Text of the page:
ASIA CUP 2018
Mushfiqur too had character to display, as Bangladesh seemed out of it very early in the day courtesy Lasith Malinga’s exceptional return to the international game. © Getty
Halfway through the Asia Cup 2018 opener, Mushfiqur Rahim and a heavily-bandaged Tamim Iqbal walked off with a peculiar record to their names – of the best tenth-wicket stand involving an opener. Their 32-run alliance was peculiar because, over the course of the four-hour long Bangladesh innings, Tamim opened the batting, went off the field with a wrist injury, was rushed to the hospital for scans, discovered a fracture that could send him home early, and then heroically batted again at No. 11.
“I was really surprised that Tamim came out to bat. It shows his character and commitment to the team. It is a great gesture,” Mushfiqur said after his exceptional essay of 144 – his best, and the best by a Bangladesh batsman in the Asia Cup, now on par with Younis Khan’s 144 in 2004 and only behind Virat Kohli’s 183 in Mirpur.
Mushfiqur too had character to display, as Bangladesh seemed out of it very early in the day courtesy Lasith Malinga’s exceptional return to the international game. When Tamim trudged off with a broken wrist, Bangladesh had 3 for 2 in 2 overs, leaving Mushfiqur with much to do against a side he averaged below 20 in ODIs – his worst against a Test-playing nation.
If the pressure of a sorry-looking scorecard wasn’t enough, the full house at the Dubai International Cricket Stadium had gone entirely quiet all of sudden. It took some time for them to regain their voice as Mushfiqur and his new batting partner Mohammad Mithun took time to get the innings back on track.
A big share of credit for Bangladesh’s fine revival should be afforded to the 27-year-old ODI rookie Mithun, which led them to another record – putting together a 100-run stand from the lowest possible score at two wickets down. Mithun went after Dilruwan Perera in the 15th over, hitting him for two fours and a six, and did most of free-spirited scoring at the heart of his partnership with Mushfiqur. They took Bangladesh from a conservative 24 for 2 in 10 overs to 102 for 2 in 20 overs while Angelo Mathews pondered his bowling options.
“I thought the wicket was very good. We were under pressure in the first 10 overs. They bowled well with the new ball. Mithun took a lot of pressure off me with the way he batted in the middle overs. It made my job easy,” Mushfiqur said on Saturday (September 16).
Yet, when the partnership broke – courtesy Malinga’s second spell – Bangladesh were far from settled. Both Mithun and Rahim scored fifties during their 133-run stand, but once that was broken Bangladesh were vulnerable again as Sri Lanka picked up three wickets in as many overs. Mehidy Hasan and Mashrafe Mortaza were only marginally better than their predecessors, as Sri Lanka stared at a sub-250 total. Tamim then decided on his own that he would bat with a broken hand, and won over his captain in a rather emphatic manner.
“It was Tamim’s decision. One should remember Tamim for this match. Anything could have happened. His career could have been affected. Mushfiqur was boosted by his reappearance at that stage. Hats off to Tamim for going out to bat at that time,” Mashrafe Mortaza reckoned in his post-match press conference.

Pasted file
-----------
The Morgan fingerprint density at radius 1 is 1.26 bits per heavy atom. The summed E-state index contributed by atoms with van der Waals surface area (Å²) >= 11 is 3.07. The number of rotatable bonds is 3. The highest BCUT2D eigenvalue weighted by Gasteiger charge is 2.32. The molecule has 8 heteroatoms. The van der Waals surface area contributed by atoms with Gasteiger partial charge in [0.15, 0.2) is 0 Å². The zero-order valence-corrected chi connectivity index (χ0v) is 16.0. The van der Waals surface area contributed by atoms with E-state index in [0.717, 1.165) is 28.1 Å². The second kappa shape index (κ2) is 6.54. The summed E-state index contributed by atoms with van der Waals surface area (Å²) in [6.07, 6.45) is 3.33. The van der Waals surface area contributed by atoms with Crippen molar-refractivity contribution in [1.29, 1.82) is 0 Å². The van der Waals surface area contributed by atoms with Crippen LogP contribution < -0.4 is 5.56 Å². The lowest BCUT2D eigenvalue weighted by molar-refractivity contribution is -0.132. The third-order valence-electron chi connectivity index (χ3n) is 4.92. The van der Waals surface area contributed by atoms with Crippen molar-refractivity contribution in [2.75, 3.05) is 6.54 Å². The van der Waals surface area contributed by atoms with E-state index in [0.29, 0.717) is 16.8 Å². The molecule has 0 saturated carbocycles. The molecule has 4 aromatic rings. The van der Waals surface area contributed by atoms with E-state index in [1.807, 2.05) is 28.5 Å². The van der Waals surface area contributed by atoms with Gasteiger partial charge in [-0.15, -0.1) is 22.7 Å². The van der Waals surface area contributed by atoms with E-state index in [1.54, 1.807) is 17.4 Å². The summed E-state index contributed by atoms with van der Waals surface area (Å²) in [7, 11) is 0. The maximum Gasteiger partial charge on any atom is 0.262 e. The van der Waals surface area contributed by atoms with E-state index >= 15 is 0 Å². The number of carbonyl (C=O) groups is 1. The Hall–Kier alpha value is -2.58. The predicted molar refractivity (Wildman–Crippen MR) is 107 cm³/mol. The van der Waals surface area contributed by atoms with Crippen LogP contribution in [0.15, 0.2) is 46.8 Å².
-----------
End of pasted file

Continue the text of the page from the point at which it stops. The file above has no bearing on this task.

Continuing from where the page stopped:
By the time Tamim was in with a torn up left glove that allowed more room for his injured hand and kept it together with his wrist, reports of his ouster from the tournament were doing the rounds.
His agenda of batting with only one functional arm was simple: to stay away from the striker’s end as much as possible. Of the 16 balls that were bowled to the final batting pair, he only faced one, somehow offering a defence without any use of a bottom hand. For the rest 15, he watched Mushfiqur make the best use of his bravado, as Bangladesh slowly dragged the game away from Sri Lanka a touch.
At 229 for 9, Sri Lanka could’ve envisaged a simple run-chase on a surface which didn’t necessarily assist the spinners. As many as 118 runs were scored in 19 overs of spin between Dilruwan Perera, Amila Aponso and Dhanajaya de Silva. But Mushfiqur denied them that joy, by taking apart Thisara Perera and Dasun Shanaka at the death, while also battling some fatigue after staying put for more than 100 deliveries in the sweltering weather.
There were grimaces on the face but it hardly showed in the strokeplay. Perera’s attempts to negate him with wide yorkers outside the offstump were second-guessed and smashed for fours while Dasun Shanaka’s more generous offerings of length balls whacked for sixes over deep extra cover and deep midwicket.
“I think it was one of the best ODI innings for Bangladesh. It came under pressure, losing two wickets and Tamim very early. The way Mushfiqur finished was really good. Mithun handled the pressure very well,” Mortaza said, even as Bangladesh’s 261 – of which Mushfiqur scored a Bangladesh record of 55.17 percent – was far more than what they really needed against a listless Sri Lankan batting order.
The late blitz though adds to their all-important Net Run Rate, that will get priority in case teams are tied on points in a qualification jostle.
In the end, this game had two important takeaways for Bangladesh: One, there’s incredible amount of support for them in UAE, which Mashrafe gladly thanked them for, several times. And two, at a time when Shakib is still not fully fit and has begun with a first-ball duck, and Tamim is all but out of the Asia Cup, Mushfiqur’s role in the line-up and his performance on Saturday can hardly be overstated.
With 395 runs at an average of 49.50 this year so far, the 31-year-old will have a telling influence on how far Bangladesh can advance.